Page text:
Potential Challenges Exist for U.S. Plans to Confront ISIS

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The United States President, Barrack Obama, has addressed the threat posed by the Militant Islamic group ISIS in a speech earlier today at 9.00 pm ET Wednesday. He has vowed to “degrade and ultimately destroy” the jihadist group calling itself the Islamic State (also ISIS or ISIL). This will involve a coalition of the U.S. and its allies in the Middle East, Europe, and elsewhere to deal with the terrorist threat.

Over the course of the year, these Sunni extremists have seized sizable portions of Iraqi and Syrian territory where they have subjected the local populations to extreme brutality and their own brand of religious tyranny. Along with the harsh treatment and executions that have been administered by the members of ISIS, the situation has also resulted in a humanitarian catastrophe as many of the locals fled the advancing militants.

The Whitehouse states that the President’s speech will outline the dangers that the group poses to the world and plans for “Degrading and ultimately destroying” the extremist faction. While the U.S. has already started attacking ISIS positions through the use of targeted airstrikes, the mission of destroying ISIS will need to go much further than the current strategy and there are some significant hurdles that could make the task difficult.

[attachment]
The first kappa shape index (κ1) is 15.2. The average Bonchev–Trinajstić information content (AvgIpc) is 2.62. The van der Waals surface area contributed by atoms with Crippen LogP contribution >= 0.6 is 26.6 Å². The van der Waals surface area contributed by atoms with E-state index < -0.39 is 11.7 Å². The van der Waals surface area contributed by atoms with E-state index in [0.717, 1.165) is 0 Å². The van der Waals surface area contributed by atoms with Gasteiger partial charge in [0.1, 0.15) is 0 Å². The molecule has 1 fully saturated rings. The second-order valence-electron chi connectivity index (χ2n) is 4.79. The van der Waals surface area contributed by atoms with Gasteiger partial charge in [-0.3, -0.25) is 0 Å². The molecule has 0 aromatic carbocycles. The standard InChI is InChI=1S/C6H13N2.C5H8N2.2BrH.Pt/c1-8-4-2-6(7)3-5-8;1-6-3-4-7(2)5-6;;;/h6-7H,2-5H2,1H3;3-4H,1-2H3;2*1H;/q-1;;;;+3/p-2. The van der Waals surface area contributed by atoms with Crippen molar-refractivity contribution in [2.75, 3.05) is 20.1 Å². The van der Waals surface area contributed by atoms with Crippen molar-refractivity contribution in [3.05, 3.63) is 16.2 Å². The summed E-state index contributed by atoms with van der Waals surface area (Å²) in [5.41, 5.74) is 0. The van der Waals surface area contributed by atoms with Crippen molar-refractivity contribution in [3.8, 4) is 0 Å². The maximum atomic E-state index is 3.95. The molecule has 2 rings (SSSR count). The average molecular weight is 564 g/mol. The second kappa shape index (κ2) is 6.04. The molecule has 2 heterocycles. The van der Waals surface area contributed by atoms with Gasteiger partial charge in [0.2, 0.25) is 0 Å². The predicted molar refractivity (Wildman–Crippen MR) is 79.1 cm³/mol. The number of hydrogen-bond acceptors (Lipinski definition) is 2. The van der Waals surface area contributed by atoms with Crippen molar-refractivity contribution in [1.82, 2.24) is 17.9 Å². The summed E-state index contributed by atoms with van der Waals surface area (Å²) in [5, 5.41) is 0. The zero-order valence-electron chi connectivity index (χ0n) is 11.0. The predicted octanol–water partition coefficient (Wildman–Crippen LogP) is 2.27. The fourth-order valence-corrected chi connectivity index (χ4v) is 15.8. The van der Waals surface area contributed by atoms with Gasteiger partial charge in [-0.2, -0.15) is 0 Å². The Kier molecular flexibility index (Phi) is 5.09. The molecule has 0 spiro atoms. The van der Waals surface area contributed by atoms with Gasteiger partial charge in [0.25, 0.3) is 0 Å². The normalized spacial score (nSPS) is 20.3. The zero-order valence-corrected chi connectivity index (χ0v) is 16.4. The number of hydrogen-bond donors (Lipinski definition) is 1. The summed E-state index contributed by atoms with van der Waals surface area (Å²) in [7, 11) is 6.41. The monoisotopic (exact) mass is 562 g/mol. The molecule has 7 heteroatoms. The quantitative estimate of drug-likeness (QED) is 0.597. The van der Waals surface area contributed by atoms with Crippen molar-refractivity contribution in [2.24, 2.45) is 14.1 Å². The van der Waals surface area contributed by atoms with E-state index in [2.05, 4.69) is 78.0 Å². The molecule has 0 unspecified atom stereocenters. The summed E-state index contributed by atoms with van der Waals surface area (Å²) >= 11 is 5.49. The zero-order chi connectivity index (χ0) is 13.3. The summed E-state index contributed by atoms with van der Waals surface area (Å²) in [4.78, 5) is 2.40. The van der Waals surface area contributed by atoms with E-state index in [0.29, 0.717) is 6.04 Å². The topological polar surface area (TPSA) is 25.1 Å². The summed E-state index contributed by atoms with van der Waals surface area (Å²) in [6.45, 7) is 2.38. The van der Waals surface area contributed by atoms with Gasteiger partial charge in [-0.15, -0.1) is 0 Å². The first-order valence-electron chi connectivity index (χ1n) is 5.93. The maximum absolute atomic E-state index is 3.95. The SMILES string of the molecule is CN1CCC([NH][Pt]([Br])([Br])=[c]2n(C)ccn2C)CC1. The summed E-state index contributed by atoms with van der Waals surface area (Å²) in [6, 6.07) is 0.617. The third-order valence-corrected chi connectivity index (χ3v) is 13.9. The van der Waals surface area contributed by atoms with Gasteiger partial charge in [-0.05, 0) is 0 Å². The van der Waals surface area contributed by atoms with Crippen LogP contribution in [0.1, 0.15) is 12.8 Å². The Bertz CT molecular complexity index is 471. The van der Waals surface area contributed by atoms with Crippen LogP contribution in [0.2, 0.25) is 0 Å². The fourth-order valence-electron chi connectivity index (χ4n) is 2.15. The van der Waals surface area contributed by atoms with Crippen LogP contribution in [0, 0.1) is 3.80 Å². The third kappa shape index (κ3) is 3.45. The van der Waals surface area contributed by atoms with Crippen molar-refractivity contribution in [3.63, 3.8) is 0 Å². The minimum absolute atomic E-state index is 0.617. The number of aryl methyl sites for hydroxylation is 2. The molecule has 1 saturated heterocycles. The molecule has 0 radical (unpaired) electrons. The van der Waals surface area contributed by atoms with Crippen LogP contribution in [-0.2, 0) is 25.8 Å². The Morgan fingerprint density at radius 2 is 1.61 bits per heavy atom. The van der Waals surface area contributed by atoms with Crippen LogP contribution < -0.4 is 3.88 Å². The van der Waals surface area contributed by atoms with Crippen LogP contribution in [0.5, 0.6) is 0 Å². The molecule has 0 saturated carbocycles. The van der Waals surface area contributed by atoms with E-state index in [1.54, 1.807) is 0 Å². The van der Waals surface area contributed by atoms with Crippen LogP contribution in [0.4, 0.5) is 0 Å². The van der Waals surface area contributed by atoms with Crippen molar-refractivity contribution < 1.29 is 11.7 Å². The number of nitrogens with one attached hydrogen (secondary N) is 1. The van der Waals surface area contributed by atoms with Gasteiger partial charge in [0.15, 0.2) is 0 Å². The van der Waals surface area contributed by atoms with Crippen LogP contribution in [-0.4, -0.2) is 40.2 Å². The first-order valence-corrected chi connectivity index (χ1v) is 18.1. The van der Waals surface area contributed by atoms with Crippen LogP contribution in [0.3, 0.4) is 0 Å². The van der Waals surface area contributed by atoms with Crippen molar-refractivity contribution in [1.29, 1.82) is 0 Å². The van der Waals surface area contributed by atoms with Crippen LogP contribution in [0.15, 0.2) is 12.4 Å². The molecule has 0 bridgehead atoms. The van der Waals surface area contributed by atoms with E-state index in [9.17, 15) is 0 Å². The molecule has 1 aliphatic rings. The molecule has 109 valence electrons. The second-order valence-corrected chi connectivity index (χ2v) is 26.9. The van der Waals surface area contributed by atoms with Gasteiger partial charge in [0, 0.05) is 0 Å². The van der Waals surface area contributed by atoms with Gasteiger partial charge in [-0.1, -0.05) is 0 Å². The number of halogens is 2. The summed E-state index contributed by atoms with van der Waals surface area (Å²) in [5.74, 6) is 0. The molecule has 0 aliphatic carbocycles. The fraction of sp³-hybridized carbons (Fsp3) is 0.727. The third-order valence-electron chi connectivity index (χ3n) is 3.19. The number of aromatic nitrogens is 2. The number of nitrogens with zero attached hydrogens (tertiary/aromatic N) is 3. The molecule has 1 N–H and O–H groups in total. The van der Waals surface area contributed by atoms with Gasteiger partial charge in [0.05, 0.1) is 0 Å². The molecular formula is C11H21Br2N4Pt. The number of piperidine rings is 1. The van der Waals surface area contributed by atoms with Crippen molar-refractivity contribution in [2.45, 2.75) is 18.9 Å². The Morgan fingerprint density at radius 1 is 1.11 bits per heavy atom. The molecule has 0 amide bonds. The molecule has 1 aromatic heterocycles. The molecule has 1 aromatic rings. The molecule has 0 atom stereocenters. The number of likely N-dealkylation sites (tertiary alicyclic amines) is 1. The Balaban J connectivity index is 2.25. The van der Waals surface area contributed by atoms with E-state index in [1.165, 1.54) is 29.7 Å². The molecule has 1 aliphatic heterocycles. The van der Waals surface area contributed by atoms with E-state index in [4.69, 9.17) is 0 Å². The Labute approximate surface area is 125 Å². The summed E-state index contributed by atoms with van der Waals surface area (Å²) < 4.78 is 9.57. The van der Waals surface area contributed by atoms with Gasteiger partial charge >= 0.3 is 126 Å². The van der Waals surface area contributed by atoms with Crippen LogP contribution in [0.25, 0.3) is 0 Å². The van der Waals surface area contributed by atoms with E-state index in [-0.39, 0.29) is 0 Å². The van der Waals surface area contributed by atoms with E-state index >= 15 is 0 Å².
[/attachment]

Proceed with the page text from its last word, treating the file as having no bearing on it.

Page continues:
The first problem comes in what the actual goals of the mission may be. If the goal is to destroy ISIS as the Whitehouse is claiming, success will demand a level of engagement that will require direct action against the enemy, including American and coalition soldiers fighting on the ground and budget that will almost certainly reach into the billions. The U.S. military does have the practical capability to pull this off, but with a mid-term election set for November and a U.S. public that is likely to be hesitant in supporting another military campaign in the region, it could be hard to get the necessary support of the U.S. Congress.

Furthermore, there are some political concerns in the region that make this a tough play for American foreign policy. While there are local military factions, like the Kurds and the Free Syrian Army that the U.S. does support in the fight against ISIS, the primary enemies of the radicals include Syrian President Assad and Iranian backed militias.

Most analysts agree that allowing ISIS to hold territory and setup a state of their own is a serious danger to the stability of the region and that it will probably spillover and cause problems outside the Middle East. However, removing them from the scene will not be a simple operation and it remains to be seen whether all of the necessary parties have the will to act.

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